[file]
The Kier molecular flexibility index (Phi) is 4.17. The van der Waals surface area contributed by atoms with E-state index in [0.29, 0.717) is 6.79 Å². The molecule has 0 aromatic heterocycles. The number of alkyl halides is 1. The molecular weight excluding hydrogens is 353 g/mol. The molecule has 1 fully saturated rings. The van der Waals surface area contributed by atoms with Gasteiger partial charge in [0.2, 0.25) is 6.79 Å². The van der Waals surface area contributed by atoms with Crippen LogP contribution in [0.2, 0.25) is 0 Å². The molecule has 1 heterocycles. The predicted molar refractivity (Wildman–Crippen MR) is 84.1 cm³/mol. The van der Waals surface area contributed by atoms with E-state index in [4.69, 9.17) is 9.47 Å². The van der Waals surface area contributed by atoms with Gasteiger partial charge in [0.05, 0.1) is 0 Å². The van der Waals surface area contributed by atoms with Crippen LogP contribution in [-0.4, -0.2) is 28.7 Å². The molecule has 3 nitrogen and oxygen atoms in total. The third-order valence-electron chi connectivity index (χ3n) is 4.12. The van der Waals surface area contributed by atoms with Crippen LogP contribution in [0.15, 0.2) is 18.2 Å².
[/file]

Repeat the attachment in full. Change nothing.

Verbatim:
The Kier molecular flexibility index (Phi) is 4.17. The van der Waals surface area contributed by atoms with E-state index in [0.29, 0.717) is 6.79 Å². The molecule has 0 aromatic heterocycles. The number of alkyl halides is 1. The molecular weight excluding hydrogens is 353 g/mol. The molecule has 1 fully saturated rings. The van der Waals surface area contributed by atoms with Gasteiger partial charge in [0.2, 0.25) is 6.79 Å². The van der Waals surface area contributed by atoms with Crippen LogP contribution in [0.2, 0.25) is 0 Å². The molecule has 1 heterocycles. The predicted molar refractivity (Wildman–Crippen MR) is 84.1 cm³/mol. The van der Waals surface area contributed by atoms with E-state index in [4.69, 9.17) is 9.47 Å². The van der Waals surface area contributed by atoms with Gasteiger partial charge in [0.05, 0.1) is 0 Å². The van der Waals surface area contributed by atoms with Crippen LogP contribution in [-0.4, -0.2) is 28.7 Å². The molecule has 3 nitrogen and oxygen atoms in total. The third-order valence-electron chi connectivity index (χ3n) is 4.12. The van der Waals surface area contributed by atoms with Crippen LogP contribution in [0.15, 0.2) is 18.2 Å².